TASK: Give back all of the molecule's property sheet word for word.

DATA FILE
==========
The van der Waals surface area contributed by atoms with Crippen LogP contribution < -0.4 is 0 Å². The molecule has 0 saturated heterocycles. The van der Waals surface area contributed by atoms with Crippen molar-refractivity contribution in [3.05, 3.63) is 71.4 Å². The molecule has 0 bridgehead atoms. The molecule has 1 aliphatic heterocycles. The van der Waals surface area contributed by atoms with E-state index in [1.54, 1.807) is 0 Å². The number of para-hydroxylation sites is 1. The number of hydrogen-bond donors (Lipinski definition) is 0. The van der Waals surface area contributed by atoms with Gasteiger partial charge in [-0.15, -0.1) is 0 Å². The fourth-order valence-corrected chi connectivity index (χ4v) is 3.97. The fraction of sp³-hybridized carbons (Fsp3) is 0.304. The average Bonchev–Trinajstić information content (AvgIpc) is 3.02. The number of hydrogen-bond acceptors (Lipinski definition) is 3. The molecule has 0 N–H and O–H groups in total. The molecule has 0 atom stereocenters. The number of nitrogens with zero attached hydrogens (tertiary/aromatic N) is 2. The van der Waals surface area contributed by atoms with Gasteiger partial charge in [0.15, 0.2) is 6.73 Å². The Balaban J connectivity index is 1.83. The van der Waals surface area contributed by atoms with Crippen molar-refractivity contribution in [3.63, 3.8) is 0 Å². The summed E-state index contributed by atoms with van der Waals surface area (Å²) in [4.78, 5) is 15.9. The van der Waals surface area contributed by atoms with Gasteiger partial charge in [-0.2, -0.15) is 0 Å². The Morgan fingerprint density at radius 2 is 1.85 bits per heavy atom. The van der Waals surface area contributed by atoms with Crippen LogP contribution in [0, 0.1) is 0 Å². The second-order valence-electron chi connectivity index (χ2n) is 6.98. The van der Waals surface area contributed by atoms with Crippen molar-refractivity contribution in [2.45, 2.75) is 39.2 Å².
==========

The van der Waals surface area contributed by atoms with Crippen LogP contribution < -0.4 is 0 Å². The molecule has 0 saturated heterocycles. The van der Waals surface area contributed by atoms with Crippen molar-refractivity contribution in [3.05, 3.63) is 71.4 Å². The molecule has 0 bridgehead atoms. The molecule has 1 aliphatic heterocycles. The van der Waals surface area contributed by atoms with E-state index in [1.54, 1.807) is 0 Å². The number of para-hydroxylation sites is 1. The number of hydrogen-bond donors (Lipinski definition) is 0. The van der Waals surface area contributed by atoms with Gasteiger partial charge in [-0.15, -0.1) is 0 Å². The fourth-order valence-corrected chi connectivity index (χ4v) is 3.97. The fraction of sp³-hybridized carbons (Fsp3) is 0.304. The average Bonchev–Trinajstić information content (AvgIpc) is 3.02. The number of hydrogen-bond acceptors (Lipinski definition) is 3. The molecule has 0 N–H and O–H groups in total. The molecule has 0 atom stereocenters. The number of nitrogens with zero attached hydrogens (tertiary/aromatic N) is 2. The van der Waals surface area contributed by atoms with Gasteiger partial charge in [0.15, 0.2) is 6.73 Å². The Balaban J connectivity index is 1.83. The van der Waals surface area contributed by atoms with Crippen molar-refractivity contribution in [3.63, 3.8) is 0 Å². The summed E-state index contributed by atoms with van der Waals surface area (Å²) in [4.78, 5) is 15.9. The van der Waals surface area contributed by atoms with Gasteiger partial charge in [-0.2, -0.15) is 0 Å². The Morgan fingerprint density at radius 2 is 1.85 bits per heavy atom. The van der Waals surface area contributed by atoms with Crippen LogP contribution in [0, 0.1) is 0 Å². The second-order valence-electron chi connectivity index (χ2n) is 6.98. The van der Waals surface area contributed by atoms with Crippen molar-refractivity contribution in [2.45, 2.75) is 39.2 Å².